With more and more high profile games embracing various types of free-to-play pricing and subscription models, there are always two key concerns: balance and pricing. If purchasable digital in-game goods add advantages to paying players, the competitive nature of certain types of games, especially shooters, can be tarnished.
The other issue of course, is the pricing. It’s not always “free-to-play” if to progress or continue playing, users need to fork out large or continuous sums of money. After seeing the insane pricing of in-game cosmetic microtransactions in CCP Games’ EVE Online there was understandably anxiety around how’d they handle the free-to-play model with their upcoming PlayStation 3 exclusive shooter, DUST 514.
The brilliance behind DUST 514 - aside from its innovative integration with the massive persistent universe of EVE Online and the PC players playing it – is that when a player’s character dies, they lose what gear they were equipped with. On the one hand, it adds a neat incentive for players to play smart and void death at all costs, but on the other, it creates a slightly slippery slope in that the gear could be gear a played paid money for.
Luckily for anxious fans waiting to jump into DUST 514, the price of these goods won’t be much, relatively speaking. In chatting with Eurogamer about pricing in-game items at E3, CCP Games’ VP of Art Morgan Godat explained that even with the top tier skills unlocked, the high-end kits of gear will be less than 25 cents, but that’s because you’ll need to buy many copies of the kit.
equipment. That’s because every time you die, you lose it all.
“There’s a thing about Dust, which is every time you die, you lose your items, so we’re talking about relatively small amounts of money. You can buy 100 copies of this gun, you can buy 100 copies of this suit of armour. We’ve got to make sure we’re pricing things at the right level, because if you die [you lose these things].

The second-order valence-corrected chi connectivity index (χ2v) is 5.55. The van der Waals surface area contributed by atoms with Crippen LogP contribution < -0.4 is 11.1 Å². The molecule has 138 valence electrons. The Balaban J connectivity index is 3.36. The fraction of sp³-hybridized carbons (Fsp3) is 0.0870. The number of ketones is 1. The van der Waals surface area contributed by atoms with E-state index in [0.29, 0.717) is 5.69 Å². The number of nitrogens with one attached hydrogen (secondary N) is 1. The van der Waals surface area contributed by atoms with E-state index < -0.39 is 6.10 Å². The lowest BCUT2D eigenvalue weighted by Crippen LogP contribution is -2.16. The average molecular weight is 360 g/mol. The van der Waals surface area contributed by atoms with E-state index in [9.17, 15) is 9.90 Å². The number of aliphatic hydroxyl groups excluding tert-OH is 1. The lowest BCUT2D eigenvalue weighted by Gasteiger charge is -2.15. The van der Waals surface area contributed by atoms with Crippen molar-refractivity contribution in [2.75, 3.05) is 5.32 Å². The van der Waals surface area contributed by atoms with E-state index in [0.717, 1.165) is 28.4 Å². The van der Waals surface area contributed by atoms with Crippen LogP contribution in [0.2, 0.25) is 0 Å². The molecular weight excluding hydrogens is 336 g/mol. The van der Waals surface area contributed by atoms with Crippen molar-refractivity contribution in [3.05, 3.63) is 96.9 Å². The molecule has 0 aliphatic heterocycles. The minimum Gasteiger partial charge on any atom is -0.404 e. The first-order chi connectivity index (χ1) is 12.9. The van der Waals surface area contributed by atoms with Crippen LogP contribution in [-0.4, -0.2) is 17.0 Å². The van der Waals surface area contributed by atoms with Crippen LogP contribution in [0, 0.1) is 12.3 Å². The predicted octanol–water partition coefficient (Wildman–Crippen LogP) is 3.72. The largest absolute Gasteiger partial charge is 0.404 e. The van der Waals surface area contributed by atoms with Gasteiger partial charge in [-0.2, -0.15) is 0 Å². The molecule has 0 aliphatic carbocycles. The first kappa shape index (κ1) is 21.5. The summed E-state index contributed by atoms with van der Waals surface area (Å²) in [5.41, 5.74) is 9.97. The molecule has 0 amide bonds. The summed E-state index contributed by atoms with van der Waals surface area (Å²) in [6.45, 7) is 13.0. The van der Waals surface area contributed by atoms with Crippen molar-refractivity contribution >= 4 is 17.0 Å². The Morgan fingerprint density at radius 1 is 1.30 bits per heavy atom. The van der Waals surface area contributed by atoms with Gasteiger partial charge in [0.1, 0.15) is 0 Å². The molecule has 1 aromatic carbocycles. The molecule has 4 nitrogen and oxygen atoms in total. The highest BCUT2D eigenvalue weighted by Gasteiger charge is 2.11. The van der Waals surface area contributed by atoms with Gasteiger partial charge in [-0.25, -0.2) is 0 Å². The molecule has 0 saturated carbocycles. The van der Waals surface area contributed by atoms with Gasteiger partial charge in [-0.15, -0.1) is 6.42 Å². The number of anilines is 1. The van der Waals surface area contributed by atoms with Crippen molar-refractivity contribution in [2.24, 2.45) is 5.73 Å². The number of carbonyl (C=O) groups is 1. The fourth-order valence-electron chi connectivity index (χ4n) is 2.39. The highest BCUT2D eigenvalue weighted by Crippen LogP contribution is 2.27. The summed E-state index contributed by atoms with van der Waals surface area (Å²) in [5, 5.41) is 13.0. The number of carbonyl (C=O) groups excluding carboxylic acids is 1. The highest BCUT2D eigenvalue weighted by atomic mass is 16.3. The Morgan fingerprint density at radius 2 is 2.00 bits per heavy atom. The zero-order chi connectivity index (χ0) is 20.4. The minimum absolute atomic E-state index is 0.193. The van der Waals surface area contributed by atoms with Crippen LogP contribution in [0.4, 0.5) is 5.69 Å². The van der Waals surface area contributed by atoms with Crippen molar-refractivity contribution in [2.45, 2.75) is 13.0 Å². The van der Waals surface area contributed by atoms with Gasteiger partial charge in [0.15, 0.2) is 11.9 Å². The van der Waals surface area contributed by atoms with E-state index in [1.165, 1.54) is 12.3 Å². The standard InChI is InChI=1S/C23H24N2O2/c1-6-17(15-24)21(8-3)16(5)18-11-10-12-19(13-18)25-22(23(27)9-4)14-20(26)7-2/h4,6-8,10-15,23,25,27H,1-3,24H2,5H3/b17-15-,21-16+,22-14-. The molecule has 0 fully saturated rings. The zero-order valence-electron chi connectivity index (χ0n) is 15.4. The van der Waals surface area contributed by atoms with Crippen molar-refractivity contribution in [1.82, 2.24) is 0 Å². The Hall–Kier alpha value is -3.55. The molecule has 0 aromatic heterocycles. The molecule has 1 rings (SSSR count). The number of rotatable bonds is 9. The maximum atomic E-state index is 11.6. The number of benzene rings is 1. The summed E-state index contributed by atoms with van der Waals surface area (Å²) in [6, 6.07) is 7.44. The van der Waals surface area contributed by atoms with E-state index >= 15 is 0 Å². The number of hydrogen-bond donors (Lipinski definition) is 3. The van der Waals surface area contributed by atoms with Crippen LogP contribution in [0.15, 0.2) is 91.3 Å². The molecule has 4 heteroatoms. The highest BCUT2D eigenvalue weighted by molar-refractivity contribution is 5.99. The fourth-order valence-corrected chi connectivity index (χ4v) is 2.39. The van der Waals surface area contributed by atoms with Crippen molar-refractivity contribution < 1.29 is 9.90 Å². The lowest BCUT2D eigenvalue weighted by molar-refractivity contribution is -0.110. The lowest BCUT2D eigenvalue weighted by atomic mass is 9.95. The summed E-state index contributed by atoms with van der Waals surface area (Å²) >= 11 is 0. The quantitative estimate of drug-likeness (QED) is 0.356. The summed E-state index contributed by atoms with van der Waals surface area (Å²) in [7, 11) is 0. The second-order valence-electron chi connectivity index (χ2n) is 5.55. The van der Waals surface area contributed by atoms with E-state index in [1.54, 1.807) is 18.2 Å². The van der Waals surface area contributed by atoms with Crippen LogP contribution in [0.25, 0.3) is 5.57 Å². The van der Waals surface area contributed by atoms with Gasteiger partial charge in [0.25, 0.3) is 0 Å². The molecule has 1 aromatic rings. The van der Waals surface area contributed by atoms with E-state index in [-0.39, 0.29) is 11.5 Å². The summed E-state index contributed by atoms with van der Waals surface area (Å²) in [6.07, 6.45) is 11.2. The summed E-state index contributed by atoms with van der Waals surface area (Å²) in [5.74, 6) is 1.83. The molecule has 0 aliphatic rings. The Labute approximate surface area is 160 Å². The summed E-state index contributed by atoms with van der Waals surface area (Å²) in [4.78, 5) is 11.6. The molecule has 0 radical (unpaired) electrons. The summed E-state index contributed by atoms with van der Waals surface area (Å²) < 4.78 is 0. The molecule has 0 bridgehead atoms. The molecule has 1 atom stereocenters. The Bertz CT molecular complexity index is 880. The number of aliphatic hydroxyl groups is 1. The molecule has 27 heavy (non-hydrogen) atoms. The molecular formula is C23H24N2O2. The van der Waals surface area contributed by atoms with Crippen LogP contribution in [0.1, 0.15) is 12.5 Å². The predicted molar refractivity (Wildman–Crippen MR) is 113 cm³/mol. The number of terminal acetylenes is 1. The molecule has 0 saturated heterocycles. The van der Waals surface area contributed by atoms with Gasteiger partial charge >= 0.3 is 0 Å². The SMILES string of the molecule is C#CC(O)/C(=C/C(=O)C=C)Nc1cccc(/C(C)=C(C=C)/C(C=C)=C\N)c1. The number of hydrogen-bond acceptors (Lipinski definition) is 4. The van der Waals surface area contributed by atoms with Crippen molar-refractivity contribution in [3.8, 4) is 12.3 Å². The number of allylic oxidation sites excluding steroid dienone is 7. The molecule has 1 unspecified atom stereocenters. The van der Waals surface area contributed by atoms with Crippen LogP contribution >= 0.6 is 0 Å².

“We’re still tuning prices – the costs will change according to the feedback we get on the beta – but I believe when I calculated it last, at its most high-end – if you assume that somebody came in and had to buy, with real-world money, the best gear for a serious throw down – (they already had the skills, which by the way you have to build up and work up to be able to use the equipment) it was like a 24-cent thing,” said Godat.
“That’s assuming every piece of your equipment, including your dropsuit, was purchased with real-world money, and every time you died, it was a 24-cent cost to assemble your entire fit.”
The good news it that items can be earned in-game as well, we just don’t know how long it takes to get multiple copies of a high-end load-out to compare, but at least the financial damage isn’t crippling for those with spending money to equip or re-equip their characters.
DUST 514 is currently continuing in its closed beta as CCP monitors and a big part of the beta is finding the right formula for pricing goods. The question we have is whether or not the pricing and real-money microstransactions will create a barrier of entry for fans of shooters first and foremost, especially as a new phenomenon for console releases. Everything we’ve seen on the game up close and personal at the last two E3s has been very promising and it remains one of our most anticipated games of the year.
Dust 514 will be released exclusively for the PS3 and PS Vita (companion app) sometime in the spring of 2012.
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